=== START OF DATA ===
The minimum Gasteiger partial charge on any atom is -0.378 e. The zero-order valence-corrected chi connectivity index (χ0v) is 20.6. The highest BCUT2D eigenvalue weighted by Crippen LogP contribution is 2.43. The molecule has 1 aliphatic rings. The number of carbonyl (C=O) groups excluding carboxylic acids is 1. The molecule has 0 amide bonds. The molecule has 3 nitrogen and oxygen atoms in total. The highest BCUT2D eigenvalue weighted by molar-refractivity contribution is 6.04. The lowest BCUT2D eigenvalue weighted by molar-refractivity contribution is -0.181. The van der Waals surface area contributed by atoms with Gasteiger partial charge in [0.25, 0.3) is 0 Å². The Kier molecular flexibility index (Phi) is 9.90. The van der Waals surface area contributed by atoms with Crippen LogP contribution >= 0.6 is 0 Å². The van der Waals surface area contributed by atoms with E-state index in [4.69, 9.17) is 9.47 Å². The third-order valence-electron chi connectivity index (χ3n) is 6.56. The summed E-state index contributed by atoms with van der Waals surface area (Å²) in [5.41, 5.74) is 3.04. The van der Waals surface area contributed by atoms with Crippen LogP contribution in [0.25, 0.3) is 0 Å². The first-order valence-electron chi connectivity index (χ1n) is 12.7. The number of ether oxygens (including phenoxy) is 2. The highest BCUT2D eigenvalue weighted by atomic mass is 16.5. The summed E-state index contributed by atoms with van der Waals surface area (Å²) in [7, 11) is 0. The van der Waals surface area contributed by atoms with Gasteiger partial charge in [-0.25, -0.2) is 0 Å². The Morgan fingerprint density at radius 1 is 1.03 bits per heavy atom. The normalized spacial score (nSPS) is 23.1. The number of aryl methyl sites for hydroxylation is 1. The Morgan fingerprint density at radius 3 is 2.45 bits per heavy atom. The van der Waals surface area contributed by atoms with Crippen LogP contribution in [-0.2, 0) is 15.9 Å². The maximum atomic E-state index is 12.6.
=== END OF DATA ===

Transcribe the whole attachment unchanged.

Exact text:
The minimum Gasteiger partial charge on any atom is -0.378 e. The zero-order valence-corrected chi connectivity index (χ0v) is 20.6. The highest BCUT2D eigenvalue weighted by Crippen LogP contribution is 2.43. The molecule has 1 aliphatic rings. The number of carbonyl (C=O) groups excluding carboxylic acids is 1. The molecule has 0 amide bonds. The molecule has 3 nitrogen and oxygen atoms in total. The highest BCUT2D eigenvalue weighted by molar-refractivity contribution is 6.04. The lowest BCUT2D eigenvalue weighted by molar-refractivity contribution is -0.181. The van der Waals surface area contributed by atoms with Gasteiger partial charge in [0.25, 0.3) is 0 Å². The Kier molecular flexibility index (Phi) is 9.90. The van der Waals surface area contributed by atoms with Crippen LogP contribution >= 0.6 is 0 Å². The van der Waals surface area contributed by atoms with E-state index in [4.69, 9.17) is 9.47 Å². The third-order valence-electron chi connectivity index (χ3n) is 6.56. The summed E-state index contributed by atoms with van der Waals surface area (Å²) in [5.41, 5.74) is 3.04. The van der Waals surface area contributed by atoms with Crippen LogP contribution in [0.25, 0.3) is 0 Å². The first-order valence-electron chi connectivity index (χ1n) is 12.7. The number of ether oxygens (including phenoxy) is 2. The highest BCUT2D eigenvalue weighted by atomic mass is 16.5. The summed E-state index contributed by atoms with van der Waals surface area (Å²) in [7, 11) is 0. The van der Waals surface area contributed by atoms with Gasteiger partial charge in [-0.25, -0.2) is 0 Å². The Morgan fingerprint density at radius 1 is 1.03 bits per heavy atom. The normalized spacial score (nSPS) is 23.1. The number of aryl methyl sites for hydroxylation is 1. The Morgan fingerprint density at radius 3 is 2.45 bits per heavy atom. The van der Waals surface area contributed by atoms with Crippen LogP contribution in [-0.2, 0) is 15.9 Å². The maximum atomic E-state index is 12.6.